Given the hostility in much of the western world to refugees already, it is of little surprise that the question of refugees has received the barest attention. Too many countries, the UK foremost among them, already fail to adequately protect the rights of existing refugees, and the notion that the current UK government would push to broaden the definition is almost ludicrous. To this end, it would not be unreasonable to suggest that the UK should first focus on ensuring it upholds the rights of those already claiming asylum here. In a case which was given permission to proceed before the High Court this week, Detention Action, the legal charity, are challenging the failure of the government to provide adequate legal advice to those being held in immigration detention centres.
It is this failure, rather than the use of ‘last minute tactics’ alleged by the Home Secretary, Priti Patel, that explains the late filing of claims against removal, like those filed on behalf of the Jamaican nationals due to be deported on a charter flight next week. Detainees are not rolling dice, desperately trying to find a defence that will stick, but are too often only receiving adequate legal advice at the last moment. Rather than the government providing effective counsel to detainees from the outset, the role is frequently contracted to law firms that have little expertise or interest in upholding the rights of detainees.
Giving evidence to the court, former detainees explained how the solicitors they were assigned did ‘nothing’ with their cases, preferring to advise some that they should ‘go home’ rather than meaningfully challenge the government’s decision. Instead, it is too often only once legal charities and NGOs, such as Detention Action or Medical Justice, take up cases – frequently at the last moment – that genuine action is taken to ensure the rights of the detainees are upheld. And while these charities may do outstanding work in the briefest periods of time, they cannot represent everyone in the detention system – and nor should they be expected to do so.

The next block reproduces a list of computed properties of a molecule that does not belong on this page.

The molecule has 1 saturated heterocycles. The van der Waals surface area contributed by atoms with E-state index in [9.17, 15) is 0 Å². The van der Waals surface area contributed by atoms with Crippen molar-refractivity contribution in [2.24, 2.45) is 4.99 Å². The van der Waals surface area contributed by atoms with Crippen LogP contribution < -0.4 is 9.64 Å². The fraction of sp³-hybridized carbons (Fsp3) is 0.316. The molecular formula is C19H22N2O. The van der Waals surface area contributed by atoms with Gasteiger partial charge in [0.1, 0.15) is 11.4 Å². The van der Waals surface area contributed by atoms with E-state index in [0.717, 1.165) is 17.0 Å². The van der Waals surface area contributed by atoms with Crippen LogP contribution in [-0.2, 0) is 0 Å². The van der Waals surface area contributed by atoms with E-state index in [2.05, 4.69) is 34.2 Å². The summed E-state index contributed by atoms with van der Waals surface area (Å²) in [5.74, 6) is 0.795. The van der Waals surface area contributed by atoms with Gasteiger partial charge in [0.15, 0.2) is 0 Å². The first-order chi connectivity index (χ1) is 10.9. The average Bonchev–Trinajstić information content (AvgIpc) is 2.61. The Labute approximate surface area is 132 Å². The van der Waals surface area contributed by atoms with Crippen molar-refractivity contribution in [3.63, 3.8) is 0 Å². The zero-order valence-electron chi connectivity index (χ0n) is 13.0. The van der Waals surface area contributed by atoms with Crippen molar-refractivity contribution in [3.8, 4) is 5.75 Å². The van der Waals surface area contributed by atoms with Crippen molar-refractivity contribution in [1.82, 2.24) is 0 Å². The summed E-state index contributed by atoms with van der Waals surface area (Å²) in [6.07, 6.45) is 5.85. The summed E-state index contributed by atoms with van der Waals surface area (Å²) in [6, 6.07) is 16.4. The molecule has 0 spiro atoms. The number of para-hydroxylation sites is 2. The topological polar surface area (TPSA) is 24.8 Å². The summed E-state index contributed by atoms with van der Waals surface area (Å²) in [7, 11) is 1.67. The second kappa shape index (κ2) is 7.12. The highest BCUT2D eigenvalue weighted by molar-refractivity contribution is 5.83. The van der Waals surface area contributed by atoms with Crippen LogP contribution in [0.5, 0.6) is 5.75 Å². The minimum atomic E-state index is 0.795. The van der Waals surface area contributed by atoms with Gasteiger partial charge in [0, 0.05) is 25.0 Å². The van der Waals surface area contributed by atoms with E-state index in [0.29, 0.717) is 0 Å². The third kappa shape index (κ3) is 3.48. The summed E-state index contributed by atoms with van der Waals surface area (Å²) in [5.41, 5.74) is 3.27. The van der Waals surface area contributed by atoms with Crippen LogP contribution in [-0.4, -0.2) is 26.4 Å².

The UK government’s responsibilities do not begin and end with British citizens. As a nation, we have an obligation to uphold the rights and dignity of anyone who lands on who lands on our shores, legally or otherwise. Refugees come from some of the most violent and terrifying countries on the planet, and seek out the UK in the hope of finding a place of refuge and the prospect of a better life. This government dashes these hopes against the rocks, forcing many asylum-seekers into indefinite detention, giving them inadequate legal advice, and then shoving them onto planes without giving them a real chance for their cases to be heard.
As the world becomes a more divided and fractious place, the importance of this responsibility will only grow. Perhaps when a British government realises that refugees can also come from countries that look more like the UK than like Afghanistan, it will recognise this, but it should not take this for the UK to do the right thing today to protect the dignity of asylum seekers. Access to justice is a fundamental right, and it does not simply mean having the right to appear before a court, but the right to have your case properly brought before it. For many refugees and other detainees, this is a right they can never quite grasp, resulting in them boarding planes back to countries they should never have to see again.